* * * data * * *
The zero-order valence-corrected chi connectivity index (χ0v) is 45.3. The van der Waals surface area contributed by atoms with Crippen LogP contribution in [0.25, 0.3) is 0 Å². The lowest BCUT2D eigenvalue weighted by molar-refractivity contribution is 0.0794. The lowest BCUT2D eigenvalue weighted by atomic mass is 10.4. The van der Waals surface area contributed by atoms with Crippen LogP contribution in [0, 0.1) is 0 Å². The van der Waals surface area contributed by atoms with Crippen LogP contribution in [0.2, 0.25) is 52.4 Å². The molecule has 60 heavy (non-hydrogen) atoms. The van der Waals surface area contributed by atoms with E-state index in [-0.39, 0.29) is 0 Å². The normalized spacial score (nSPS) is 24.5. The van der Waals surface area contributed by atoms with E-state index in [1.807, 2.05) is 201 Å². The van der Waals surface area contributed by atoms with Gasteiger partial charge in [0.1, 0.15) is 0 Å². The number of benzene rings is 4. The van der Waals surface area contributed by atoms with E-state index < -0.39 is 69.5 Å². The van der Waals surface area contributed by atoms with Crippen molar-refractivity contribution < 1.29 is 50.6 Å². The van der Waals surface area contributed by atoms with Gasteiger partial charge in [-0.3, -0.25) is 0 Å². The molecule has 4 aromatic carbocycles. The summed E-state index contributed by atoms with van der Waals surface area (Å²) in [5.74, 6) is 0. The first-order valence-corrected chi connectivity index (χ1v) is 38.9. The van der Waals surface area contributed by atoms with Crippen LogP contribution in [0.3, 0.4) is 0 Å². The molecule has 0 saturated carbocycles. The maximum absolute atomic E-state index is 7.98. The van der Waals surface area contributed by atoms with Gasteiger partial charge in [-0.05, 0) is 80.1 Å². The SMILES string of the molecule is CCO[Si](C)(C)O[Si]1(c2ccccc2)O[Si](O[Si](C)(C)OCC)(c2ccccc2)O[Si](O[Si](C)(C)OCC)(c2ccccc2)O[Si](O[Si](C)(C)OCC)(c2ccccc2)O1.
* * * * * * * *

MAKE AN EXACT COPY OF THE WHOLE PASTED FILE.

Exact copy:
The zero-order valence-corrected chi connectivity index (χ0v) is 45.3. The van der Waals surface area contributed by atoms with Crippen LogP contribution in [0.25, 0.3) is 0 Å². The lowest BCUT2D eigenvalue weighted by molar-refractivity contribution is 0.0794. The lowest BCUT2D eigenvalue weighted by atomic mass is 10.4. The van der Waals surface area contributed by atoms with Crippen LogP contribution in [0, 0.1) is 0 Å². The van der Waals surface area contributed by atoms with Crippen LogP contribution in [0.2, 0.25) is 52.4 Å². The molecule has 60 heavy (non-hydrogen) atoms. The van der Waals surface area contributed by atoms with E-state index in [-0.39, 0.29) is 0 Å². The normalized spacial score (nSPS) is 24.5. The van der Waals surface area contributed by atoms with E-state index in [1.807, 2.05) is 201 Å². The van der Waals surface area contributed by atoms with Gasteiger partial charge in [0.1, 0.15) is 0 Å². The number of benzene rings is 4. The van der Waals surface area contributed by atoms with E-state index < -0.39 is 69.5 Å². The van der Waals surface area contributed by atoms with Crippen molar-refractivity contribution < 1.29 is 50.6 Å². The van der Waals surface area contributed by atoms with Gasteiger partial charge in [-0.3, -0.25) is 0 Å². The molecule has 4 aromatic carbocycles. The summed E-state index contributed by atoms with van der Waals surface area (Å²) in [5.74, 6) is 0. The first-order valence-corrected chi connectivity index (χ1v) is 38.9. The van der Waals surface area contributed by atoms with Crippen LogP contribution in [0.3, 0.4) is 0 Å². The molecule has 0 saturated carbocycles. The maximum absolute atomic E-state index is 7.98. The van der Waals surface area contributed by atoms with Gasteiger partial charge in [-0.05, 0) is 80.1 Å². The SMILES string of the molecule is CCO[Si](C)(C)O[Si]1(c2ccccc2)O[Si](O[Si](C)(C)OCC)(c2ccccc2)O[Si](O[Si](C)(C)OCC)(c2ccccc2)O[Si](O[Si](C)(C)OCC)(c2ccccc2)O1.